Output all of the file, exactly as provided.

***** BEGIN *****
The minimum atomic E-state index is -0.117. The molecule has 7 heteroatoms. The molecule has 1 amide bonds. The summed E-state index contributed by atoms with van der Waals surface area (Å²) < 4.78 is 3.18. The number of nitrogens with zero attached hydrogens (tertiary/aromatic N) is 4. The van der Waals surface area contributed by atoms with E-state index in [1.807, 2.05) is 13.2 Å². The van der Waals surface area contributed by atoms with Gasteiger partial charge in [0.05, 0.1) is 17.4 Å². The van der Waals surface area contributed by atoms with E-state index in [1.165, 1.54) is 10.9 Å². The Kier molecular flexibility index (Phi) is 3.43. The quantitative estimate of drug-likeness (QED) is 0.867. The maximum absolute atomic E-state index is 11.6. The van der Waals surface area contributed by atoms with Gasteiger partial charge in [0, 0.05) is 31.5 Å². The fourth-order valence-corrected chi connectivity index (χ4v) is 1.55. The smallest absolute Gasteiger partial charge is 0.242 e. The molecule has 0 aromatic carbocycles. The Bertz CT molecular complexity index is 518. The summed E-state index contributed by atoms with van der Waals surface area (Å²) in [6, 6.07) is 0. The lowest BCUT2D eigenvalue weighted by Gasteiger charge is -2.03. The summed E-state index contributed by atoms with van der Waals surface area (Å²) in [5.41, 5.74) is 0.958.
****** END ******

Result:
The minimum atomic E-state index is -0.117. The molecule has 7 heteroatoms. The molecule has 1 amide bonds. The summed E-state index contributed by atoms with van der Waals surface area (Å²) < 4.78 is 3.18. The number of nitrogens with zero attached hydrogens (tertiary/aromatic N) is 4. The van der Waals surface area contributed by atoms with E-state index in [1.807, 2.05) is 13.2 Å². The van der Waals surface area contributed by atoms with Gasteiger partial charge in [0.05, 0.1) is 17.4 Å². The van der Waals surface area contributed by atoms with E-state index in [1.165, 1.54) is 10.9 Å². The Kier molecular flexibility index (Phi) is 3.43. The quantitative estimate of drug-likeness (QED) is 0.867. The maximum absolute atomic E-state index is 11.6. The van der Waals surface area contributed by atoms with Gasteiger partial charge in [0, 0.05) is 31.5 Å². The fourth-order valence-corrected chi connectivity index (χ4v) is 1.55. The smallest absolute Gasteiger partial charge is 0.242 e. The molecule has 0 aromatic carbocycles. The Bertz CT molecular complexity index is 518. The summed E-state index contributed by atoms with van der Waals surface area (Å²) in [6, 6.07) is 0. The lowest BCUT2D eigenvalue weighted by Gasteiger charge is -2.03. The summed E-state index contributed by atoms with van der Waals surface area (Å²) in [5.41, 5.74) is 0.958.